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Marc Gagnon under house arrest after guilty plea

Shortly after WN council agreed to take over the lease as suggested by Gagnon, the town received an invoice for $25,928.26, marked Durapatcher. It was explained that municipal treasurer Alisa Craddock addressed the issue with Gagnon, saying council had only agreed to take over the lease, not to pay Morrison’s equity in the machine. Court heard that Gagnon then told Morrison there was money available in the sidewalk budget, and two invoices were then sent for sidewalk work, the sum of which amounted to exactly $25,928.26.

“The two invoices were fraudulent,” acknowledged defense attorney Michael Lacey, but he added there was “no suggestion that [Gagnon] benefited in any way.”

Lacey called the error in judgement “an aberration” that was uncharacteristic of Gagnon, saying the “dedicated and accomplished civil servant” had worked for municipalities since 1989 and had an exemplary record of public service. He went on to describe Gagnon, aged 58, as a husband, father of three and grandfather who was very contrite and immediately accepted responsibility for his actions.



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by Suzanne Gammon

Tribune

West Nipissing’s former Public Works Director, Marc Gagnon, will be spending the next months under house arrest after pleading guilty to uttering forged documents, but he’ll be keeping his job as CAO for the municipality of French River.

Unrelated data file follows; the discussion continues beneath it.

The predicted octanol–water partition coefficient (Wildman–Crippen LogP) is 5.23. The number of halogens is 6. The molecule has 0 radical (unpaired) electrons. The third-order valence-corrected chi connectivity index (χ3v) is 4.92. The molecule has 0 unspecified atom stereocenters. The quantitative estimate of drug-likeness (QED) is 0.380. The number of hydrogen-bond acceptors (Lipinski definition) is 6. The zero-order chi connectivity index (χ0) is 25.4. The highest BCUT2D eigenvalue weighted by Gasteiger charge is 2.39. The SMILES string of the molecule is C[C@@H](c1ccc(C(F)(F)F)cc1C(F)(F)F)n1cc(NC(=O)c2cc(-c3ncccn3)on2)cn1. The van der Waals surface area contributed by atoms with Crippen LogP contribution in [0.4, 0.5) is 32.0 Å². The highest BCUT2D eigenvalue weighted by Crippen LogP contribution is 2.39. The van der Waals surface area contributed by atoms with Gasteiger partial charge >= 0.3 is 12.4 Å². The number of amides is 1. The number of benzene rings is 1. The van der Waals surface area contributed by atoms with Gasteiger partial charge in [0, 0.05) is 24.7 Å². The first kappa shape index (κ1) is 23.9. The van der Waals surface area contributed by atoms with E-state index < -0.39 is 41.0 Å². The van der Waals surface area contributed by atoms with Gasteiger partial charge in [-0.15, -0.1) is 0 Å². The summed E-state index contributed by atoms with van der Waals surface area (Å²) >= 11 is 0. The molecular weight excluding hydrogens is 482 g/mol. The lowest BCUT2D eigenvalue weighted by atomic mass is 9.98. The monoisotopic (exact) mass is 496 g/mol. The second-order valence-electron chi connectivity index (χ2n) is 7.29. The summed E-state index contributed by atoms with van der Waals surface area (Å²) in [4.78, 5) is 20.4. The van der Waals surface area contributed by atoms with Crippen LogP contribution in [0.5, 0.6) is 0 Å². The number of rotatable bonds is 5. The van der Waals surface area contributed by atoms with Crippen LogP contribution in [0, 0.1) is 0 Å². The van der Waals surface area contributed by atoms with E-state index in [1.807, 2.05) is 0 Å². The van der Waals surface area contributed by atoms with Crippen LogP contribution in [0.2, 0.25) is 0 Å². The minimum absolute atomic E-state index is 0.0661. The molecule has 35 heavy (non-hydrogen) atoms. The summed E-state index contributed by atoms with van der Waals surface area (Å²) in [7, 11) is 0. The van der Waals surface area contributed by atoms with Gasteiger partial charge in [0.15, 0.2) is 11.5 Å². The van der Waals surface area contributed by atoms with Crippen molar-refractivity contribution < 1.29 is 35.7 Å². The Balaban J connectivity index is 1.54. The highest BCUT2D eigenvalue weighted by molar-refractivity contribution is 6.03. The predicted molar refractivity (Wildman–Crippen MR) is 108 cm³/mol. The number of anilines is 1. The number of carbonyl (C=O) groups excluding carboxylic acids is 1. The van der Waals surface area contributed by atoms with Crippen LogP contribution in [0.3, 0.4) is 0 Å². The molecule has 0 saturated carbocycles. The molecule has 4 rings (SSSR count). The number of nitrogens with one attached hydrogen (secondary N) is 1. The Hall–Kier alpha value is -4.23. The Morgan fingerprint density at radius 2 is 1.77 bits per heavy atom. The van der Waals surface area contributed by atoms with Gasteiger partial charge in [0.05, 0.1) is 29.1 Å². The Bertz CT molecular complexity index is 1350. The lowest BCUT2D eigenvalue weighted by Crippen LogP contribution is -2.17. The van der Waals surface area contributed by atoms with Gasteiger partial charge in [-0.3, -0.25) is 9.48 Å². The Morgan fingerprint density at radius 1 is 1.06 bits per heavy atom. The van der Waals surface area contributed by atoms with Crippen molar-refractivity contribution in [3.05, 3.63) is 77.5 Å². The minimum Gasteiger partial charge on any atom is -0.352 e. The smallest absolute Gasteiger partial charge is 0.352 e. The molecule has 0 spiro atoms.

Gagnon was terminated by the municipality of WN in January 2015 after the town discovered ‘financial irregularities’ and launched an internal investigation, concluding that local contractor MX Constructors had been paid for work not performed, with the approval of Gagnon and then-Public Works Manager Luc Rifou, who was also fired. The two former employees were later charged criminally in the matter, along with MX Constructors owner Steve Morrison.

Gagnon initially faced six charges, including fraud and breach of trust, but all were withdrawn except the count of uttering forged documents, which relate to two invoices submitted by MX Constructors for sidewalk work, when in fact the payment sought was said to be for the purchase of a Durapatcher machine.

It was explained that Gagnon had recommended Morrison buy the machine, suggesting there would be a lot of work for it. MX Constructors had leased the Durapatcher, the agreement stating the company would make 60 payments of just over $1,600, with a $10 buyout at the end of the five-year term. In August 2015, Gagnon recommended that the municipality buy out the machine and do the patching work itself, “as a cost saving measure.” As stated in court, a lease with Roynat had the municipality assuming 39 monthly payments of $1,654, suggesting Morrison had already made at least 21 payments.